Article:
Using Microorganisms to Nourish the World

The world's steadily increasing population mandates the efficient use of finite natural resources and the development of new protein supplies to nourish that growing populace. One potential solution that addresses both of these needs is to cultivate microorganisms as a protein source, employ-

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ing industrial by-products currently considered wastes as the growth medium.

The term single-cell protein or SCP was coined in the 1960s to describe the use of unicellular organisms such as yeast and bacteria as a protein source. Today, the term generally encompasses the use of multicellular microorganisms as well, and might more accurately be called microbial biomass. While whole cells can be consumed, a more palatable alternative is to extract proteins from those cells and use them to form textured protein products.

Yeasts are considered the most promising large-scale source of single-cell protein. They multiply rapidly, are larger than bacteria, and are more readily acceptable as a potential food. The most suitable type ofyeast depends on the growth medium employed. The various genera of yeasts utilize differing carbohydrate sources and conditions for growth. For example Kluyveromyces marxianus can be grown on whey, a by-product ofcheese-making; Saccharomyces cere-visiae can grow on molasses, a by-product of the sugar industry; and Candida utilis can multiply on cellulose-containing by-products ofthe pulp and paper industry. Most ofthese wastes must be supplemented with a nitrogen source, as well as various vitamins and minerals, in order to support the growth of yeasts or other microorganisms.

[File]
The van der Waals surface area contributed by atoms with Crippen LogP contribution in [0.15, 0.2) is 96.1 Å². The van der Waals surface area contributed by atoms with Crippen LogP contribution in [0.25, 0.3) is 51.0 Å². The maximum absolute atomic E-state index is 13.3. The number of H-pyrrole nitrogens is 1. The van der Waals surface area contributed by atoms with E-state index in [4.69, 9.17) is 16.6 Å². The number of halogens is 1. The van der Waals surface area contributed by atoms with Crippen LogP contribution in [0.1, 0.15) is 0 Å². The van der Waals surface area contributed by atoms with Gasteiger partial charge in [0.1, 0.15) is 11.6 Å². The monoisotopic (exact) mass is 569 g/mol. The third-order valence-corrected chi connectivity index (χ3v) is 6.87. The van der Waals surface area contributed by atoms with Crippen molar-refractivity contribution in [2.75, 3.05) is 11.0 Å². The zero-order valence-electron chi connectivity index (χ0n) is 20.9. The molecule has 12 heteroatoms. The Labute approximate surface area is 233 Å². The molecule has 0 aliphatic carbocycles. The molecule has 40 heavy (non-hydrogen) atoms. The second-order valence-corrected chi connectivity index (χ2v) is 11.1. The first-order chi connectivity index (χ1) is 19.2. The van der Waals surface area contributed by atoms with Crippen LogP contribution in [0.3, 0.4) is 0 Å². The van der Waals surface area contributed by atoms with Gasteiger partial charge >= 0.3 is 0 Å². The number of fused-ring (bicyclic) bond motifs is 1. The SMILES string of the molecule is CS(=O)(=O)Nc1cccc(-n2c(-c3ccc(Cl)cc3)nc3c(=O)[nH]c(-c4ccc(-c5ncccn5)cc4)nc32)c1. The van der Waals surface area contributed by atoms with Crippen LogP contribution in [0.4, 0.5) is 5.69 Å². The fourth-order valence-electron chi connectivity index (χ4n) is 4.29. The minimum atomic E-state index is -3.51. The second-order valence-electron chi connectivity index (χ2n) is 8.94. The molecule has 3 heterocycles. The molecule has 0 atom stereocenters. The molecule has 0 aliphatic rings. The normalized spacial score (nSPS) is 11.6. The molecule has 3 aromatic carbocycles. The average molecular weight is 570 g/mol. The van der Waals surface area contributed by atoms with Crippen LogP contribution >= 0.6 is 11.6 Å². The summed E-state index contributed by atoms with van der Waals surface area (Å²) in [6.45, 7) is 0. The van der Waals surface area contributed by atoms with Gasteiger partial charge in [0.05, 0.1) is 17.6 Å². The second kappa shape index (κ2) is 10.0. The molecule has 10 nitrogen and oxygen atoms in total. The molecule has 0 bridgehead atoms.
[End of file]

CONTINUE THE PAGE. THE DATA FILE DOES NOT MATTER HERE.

To a lesser extent, the use of bacteria as source of SCP is also being explored. The cyanobacterium Spirulina maxima can be cultivated in alkaline lakes and then harvested and dried for use as a food source. Unfortunately, this requires adequate sunlight and warmth, making large-scale, year-round production impractical in many parts of the world.

One of the chief concerns regarding the consumption of microorganisms as a protein source is their high concentration ofnucleic acid, primarily RNA. Yeast and bacteria contain approximately three to eight times as much RNA per gram as does meat. High levels of nucleic acid in the diet cause an increase in uric acid in the blood, which can lead to gout and kidney stones. Chemical and enzymatic methods are being developed to decrease the nucleic acid in SCP without altering the nutritional value of the protein.

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